A non-farce award should base its judgment on results, not effort.

BTW, that appears to be how the Nobel Prize in Physics is achieved: for being shown to be right, with relatively little regard to how you came to be right.

Comment author: DanielLC 26 September 2012 12:30:54AM 1 point [-]

This sounds like the Superhero Bias. Stanislav Petrov refrained from doing something and saved the world. This shows that he values the world more than a few seconds worth of working. If someone spends decades working hard on something that creates significantly less peace, then that shows that they value that smaller amount of peace to be worth decades worth of work. If they spend their career digging and refilling a hole, which they know very well does not cause peace, that shows nothing about how much they value peace.

Comment author: SilasBarta 26 September 2012 05:41:46AM 2 points [-]

So you would reward them for having deluded themselves into believing that the digging/reflling holes project would bring world peace? There's no reward for making your beliefs conform to reality in this quest for peace?

And could you elaborate the connection to superhero bias? I'm just not seeing it.

Comment author: DanielLC 26 September 2012 06:19:27AM *  -1 points [-]

I reward someone who works their whole life on the best cause they find. I don't reward the guy who got lucky. I also won't reward someone for being ridiculously stupid, but it's not as if Petrov got into that situation by intelligence.

And could you elaborate the connection to superhero bias?

Who shows more heroism: someone who can annihilate bullets on contact giving some of his time to save 200 children, or someone who risks his life to save three prostitutes? Who shows more heroism: someone who risks their job to save the world, or someone who spends their entire career when they have an opportunity for a smaller amount of good?

Comment author: SilasBarta 26 September 2012 04:50:06PM *  1 point [-]

I reward someone who works their whole life on the best cause they find. I don't reward the guy who got lucky. I also won't reward someone for being ridiculously stupid

Okay, but what makes you think that it was an easy decision in the first place? It sounds like hindsight bias, to act like, because we now know that it was a false alarm, it must have been obvious without the later knowledge. Also, disobeying orders with so much at stake requires significant courage.

And could you elaborate the connection to superhero bias?

Who shows more heroism: someone who can annihilate bullets on contact giving some of his time to save 200 children, or someone who risks his life to save three prostitutes? Who shows more heroism: someone who risks their job to save the world, or someone who spends their entire career when they have an opportunity for a smaller amount of good?

Right, I understand. I read the article. I was not asking for a summary, but for you to explain how that applies to the specific argument I made. Are you saying that Petrov had superhero level powers, and so his act was relatively trivial? Again, how does my claim here fit the superhero bias template?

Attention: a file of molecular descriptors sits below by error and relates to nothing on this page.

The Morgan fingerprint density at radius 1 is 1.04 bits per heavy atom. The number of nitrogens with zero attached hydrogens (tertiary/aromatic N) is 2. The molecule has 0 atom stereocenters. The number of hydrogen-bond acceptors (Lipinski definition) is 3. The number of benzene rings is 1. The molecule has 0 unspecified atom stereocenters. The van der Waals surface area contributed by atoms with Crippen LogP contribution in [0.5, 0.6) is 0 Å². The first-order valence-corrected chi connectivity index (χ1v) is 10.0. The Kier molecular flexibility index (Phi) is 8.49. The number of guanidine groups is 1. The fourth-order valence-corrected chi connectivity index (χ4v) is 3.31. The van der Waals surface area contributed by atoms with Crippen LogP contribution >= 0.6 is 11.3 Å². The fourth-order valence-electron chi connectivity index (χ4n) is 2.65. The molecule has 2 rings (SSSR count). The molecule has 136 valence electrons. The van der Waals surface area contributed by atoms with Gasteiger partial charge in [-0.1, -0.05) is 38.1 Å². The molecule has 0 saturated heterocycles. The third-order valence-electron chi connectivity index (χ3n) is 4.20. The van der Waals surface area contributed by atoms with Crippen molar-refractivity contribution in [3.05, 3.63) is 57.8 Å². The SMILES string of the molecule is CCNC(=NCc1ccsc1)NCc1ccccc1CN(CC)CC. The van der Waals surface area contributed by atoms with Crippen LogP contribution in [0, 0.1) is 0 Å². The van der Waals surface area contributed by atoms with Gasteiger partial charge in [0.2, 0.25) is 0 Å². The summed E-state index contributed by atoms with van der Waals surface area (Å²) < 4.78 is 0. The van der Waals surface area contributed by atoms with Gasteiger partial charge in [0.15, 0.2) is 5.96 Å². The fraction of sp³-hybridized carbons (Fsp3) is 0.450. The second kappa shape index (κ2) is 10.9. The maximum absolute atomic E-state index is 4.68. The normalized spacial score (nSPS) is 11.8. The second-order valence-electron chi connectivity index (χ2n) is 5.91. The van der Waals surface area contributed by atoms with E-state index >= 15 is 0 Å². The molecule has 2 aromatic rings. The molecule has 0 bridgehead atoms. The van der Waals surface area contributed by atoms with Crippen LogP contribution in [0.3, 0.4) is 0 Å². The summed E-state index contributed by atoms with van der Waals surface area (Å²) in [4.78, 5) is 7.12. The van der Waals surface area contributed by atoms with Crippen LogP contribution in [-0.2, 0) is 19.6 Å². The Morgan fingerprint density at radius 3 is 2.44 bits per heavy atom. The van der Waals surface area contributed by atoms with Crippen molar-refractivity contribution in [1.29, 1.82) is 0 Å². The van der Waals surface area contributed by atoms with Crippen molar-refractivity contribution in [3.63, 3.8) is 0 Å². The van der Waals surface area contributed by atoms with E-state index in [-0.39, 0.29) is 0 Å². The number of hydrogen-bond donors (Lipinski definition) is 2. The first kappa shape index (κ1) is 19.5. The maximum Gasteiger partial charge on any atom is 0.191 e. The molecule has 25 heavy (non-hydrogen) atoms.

Comment author: DanielLC 27 September 2012 12:17:31AM 1 point [-]

It sounds like hindsight bias, to act like, because we now know that it was a false alarm, it must have been obvious without the later knowledge.

I guess his intelligence was involved somewhat. Also, I'm not sure why I thought that was all that relevant. I wouldn't reward someone for doing something that they convinced themselves would save the world. That doesn't really apply to Petrov.

Are you saying that Petrov had superhero level powers, and so his act was relatively trivial?

It was luck instead of powers, but basically. It wasn't that he's a superhero per se. It's just the same sort of extreme version of the halo effect. He was in a situation where he could do extreme good at extremely low cost, which makes him seem really heroic without actually being very heroic at all.

Comment author: Larks 26 September 2012 09:44:25AM 1 point [-]

We should encourage people to be more lucky, especially as much 'luck' is simply skill that the uninitiated aren't capable of observing.

Comment author: r_claypool 26 September 2011 06:46:33PM *  6 points [-]

This is a good opportunity to introduce your friends to LessWrong: "Hey, did you know today is the day Stanislav Petrov saved the world? http://lesswrong.com/lw/jq/926_is_petrov_day/" Chance are, they will click around.

Comment author: gwern 26 September 2011 08:46:10PM 4 points [-]

I actually did submit a link to EY's post to Hacker News, where it seemed to do well: http://news.ycombinator.com/item?id=3039221

Comment author: SilasBarta 26 September 2011 06:31:39PM *  6 points [-]

In honor of Stanislav Petrov, today, I will avoid escalating all potential conflicts.

Edit: Oops, already failed.

Comment author: JoshuaZ 26 September 2011 09:59:04PM 8 points [-]

I don't know whether to upvote you as being absolutely hilarious or downvote you for shameless trolling.

Comment author: SilasBarta 26 September 2011 10:19:30PM 0 points [-]

I realized I failed the goal after I submitted the initial post, so the failure wasn't deliberate.

Comment author: moshez 26 September 2011 06:55:09PM 4 points [-]

Thanks for the reminder! In honor of this, I donated to the "Against Malaria Foundation". Not all of us have the chance to save the world, but every human life saved is precious! :)

Comment author: MarkusRamikin 26 September 2011 04:44:41PM 1 point [-]

Thank you for the reminder.

Comment author: gwern 26 September 2011 03:17:56PM 1 point [-]

The instructions on donating on that page are dead, but they seem to have pointed to the Association of World Citizens, which takes checks by mail for Petrov. Unfortunately, their site is dead and I see little in google for the past month, so I'm not sure it's possible any more to donate to Petrov.